After years of accusations and denials, Bill Cosby will finally go on trial next year.
On Tuesday, a judge in Pennsylvania scheduled a June 5, 2017, court date for the 79-year-old entertainer.
He is charged with three counts of felony aggravated indecent assault related to a 2004 case involving Andrea Constand, an employee at his alma mater, Temple University.
She said she went to his home in a Philadelphia suburb for a career consultation and he gave her a mix of pills and wine that left her incapacitated and unable to consent to sex.
Cosby has pleaded not guilty to all charges.
He arrived at the hearing with his lawyers, wearing a light gray sports coat with dark stripes and moving slowly while holding a man’s arm.
Cosby’s vision is failing. Judge Steven O’Neill, speaking Tuesday at a preliminary hearing in the Philadelphia suburb of Norristown, told Cosby’s lawyers they should act soon if Cosby needs special accommodations for his vision problems during the trial.
This is the first time Cosby has faced criminal charges, though more than 50 women have come forward in recent years to say Cosby sexually abused them over the last four decades. Most of the other alleged incidents occurred outside the statute of limitations.
But some of those other women may testify at Cosby’s trial.
O’Neill said the district attorney has filed a motion intending to present witnesses to 13 alleged prior instances.
Rule 404(b) of the Pennsylvania Rules of Evidence allows prosecutors to call witnesses about a defendant’s previous conduct if it relates to the trial at hand. They could help prosecutors buttress Constand’s allegations.
The women who might testify are not named in the motion and O’Neill did not rule on it Tuesday.
Nor did he rule on motions to throw out two key pieces of evidence: a deposition Cosby gave in a 2005 lawsuit by Constand and a recording of a phone call between Cosby and Constand’s mother.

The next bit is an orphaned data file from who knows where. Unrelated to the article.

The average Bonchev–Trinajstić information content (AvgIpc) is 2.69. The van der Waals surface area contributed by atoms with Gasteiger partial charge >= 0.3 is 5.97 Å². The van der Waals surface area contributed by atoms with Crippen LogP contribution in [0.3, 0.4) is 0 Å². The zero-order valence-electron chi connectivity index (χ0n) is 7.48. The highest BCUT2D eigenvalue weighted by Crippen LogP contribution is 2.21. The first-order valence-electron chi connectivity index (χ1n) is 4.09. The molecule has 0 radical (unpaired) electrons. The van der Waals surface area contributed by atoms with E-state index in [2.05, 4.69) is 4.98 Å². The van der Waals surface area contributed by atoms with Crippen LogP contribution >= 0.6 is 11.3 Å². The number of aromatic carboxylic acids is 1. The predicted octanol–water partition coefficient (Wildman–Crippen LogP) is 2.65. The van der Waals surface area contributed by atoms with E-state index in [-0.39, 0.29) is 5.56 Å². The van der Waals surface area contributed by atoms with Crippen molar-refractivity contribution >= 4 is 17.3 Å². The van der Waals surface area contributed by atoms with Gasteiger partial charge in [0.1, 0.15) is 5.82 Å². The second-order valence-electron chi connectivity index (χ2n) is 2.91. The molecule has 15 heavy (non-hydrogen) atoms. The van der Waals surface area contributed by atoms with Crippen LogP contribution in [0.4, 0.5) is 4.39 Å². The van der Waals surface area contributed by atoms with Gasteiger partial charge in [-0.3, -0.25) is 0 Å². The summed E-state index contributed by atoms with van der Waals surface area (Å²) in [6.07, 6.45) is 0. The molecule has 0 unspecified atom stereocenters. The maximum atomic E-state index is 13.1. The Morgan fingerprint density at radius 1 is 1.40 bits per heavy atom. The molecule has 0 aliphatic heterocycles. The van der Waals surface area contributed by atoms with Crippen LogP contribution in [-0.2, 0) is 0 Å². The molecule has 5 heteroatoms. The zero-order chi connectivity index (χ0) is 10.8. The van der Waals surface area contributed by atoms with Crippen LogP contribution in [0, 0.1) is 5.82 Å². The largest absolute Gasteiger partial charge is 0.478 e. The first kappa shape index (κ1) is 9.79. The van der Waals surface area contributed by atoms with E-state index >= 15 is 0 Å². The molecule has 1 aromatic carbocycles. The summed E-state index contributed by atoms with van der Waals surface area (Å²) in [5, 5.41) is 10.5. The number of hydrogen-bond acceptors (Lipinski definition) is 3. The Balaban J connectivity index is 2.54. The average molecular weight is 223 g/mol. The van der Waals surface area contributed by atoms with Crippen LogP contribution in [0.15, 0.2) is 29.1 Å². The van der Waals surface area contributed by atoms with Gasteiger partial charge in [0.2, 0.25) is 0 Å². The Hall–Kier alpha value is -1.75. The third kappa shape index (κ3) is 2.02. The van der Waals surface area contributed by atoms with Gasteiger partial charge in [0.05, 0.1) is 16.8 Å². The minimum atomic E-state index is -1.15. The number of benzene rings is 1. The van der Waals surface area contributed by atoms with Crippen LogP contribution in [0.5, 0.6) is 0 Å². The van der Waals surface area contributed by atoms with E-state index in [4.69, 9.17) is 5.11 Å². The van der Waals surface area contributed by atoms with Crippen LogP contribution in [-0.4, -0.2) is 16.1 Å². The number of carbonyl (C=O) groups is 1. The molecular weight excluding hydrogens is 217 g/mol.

Defense lawyers said they planned to file motions for a change of venue and the judge gave them 60 days to file.
The criminal case is based partly on the deposition Cosby gave in Constand’s 2005 civil lawsuit, in which he talked about having extramarital affairs and giving other women drugs with their consent so they’d have sex with him. He also described the sexual encounter with Constand, saying it was consensual.
This motion was not argued on Tuesday and the judge didn’t say when he would rule on it.
In motions they’ve filed, the lawyers say Cosby only answered the deposition questions because Bruce Castor, the district attorney in 2005, promised to never bring a criminal case based on Constand’s allegations. To use the deposition now violates Cosby’s right against self-incrimination, they say.
Castor said he made that promise so the entertainer would not be able to use the Fifth Amendment to avoid answering questions in a deposition, according to an email from Castor to his successor, Risa Vetri Ferman. The civil suit was the best chance Constand had for finding justice, the Castor email said.
Kevin Steele, the current district attorney, has not responded to the defense motion.
Constand filed her lawsuit after Castor decided not to prosecute.
The deposition was sealed when the parties reached a settlement in 2006. The criminal case was reopened after The Associated Press went to court to compel the unsealing of the deposition.
In the years before that, more than 50 women had come forward to say Cosby sexually assaulted them, often by slipping them drugs. Cosby has denied all those accusations.
Bill Cosby ordered to stand trial 01:34
The defense and prosecution did argue Tuesday about a recording of a January 17, 2005, phone call between Cosby and Gianna Constand, the mother of Andrea Constand. The judge said he will rule on the defense’s motion to suppress the recording within the week.
Cosby’s lawyers cited wiretapping and electronic surveillance laws. They say he didn’t know Gianna Constand was recording when he called her in Pickering, Ontario, from his home in California.
Canadian law allows calls to be legally recorded with only one party consenting, the motion says.
But the defense lawyers say Pennsylvania law, which requires two-party consent, should be applied in this case.
In his response, prosecutor Steele says Cosby knew or suspected the calls were being recorded.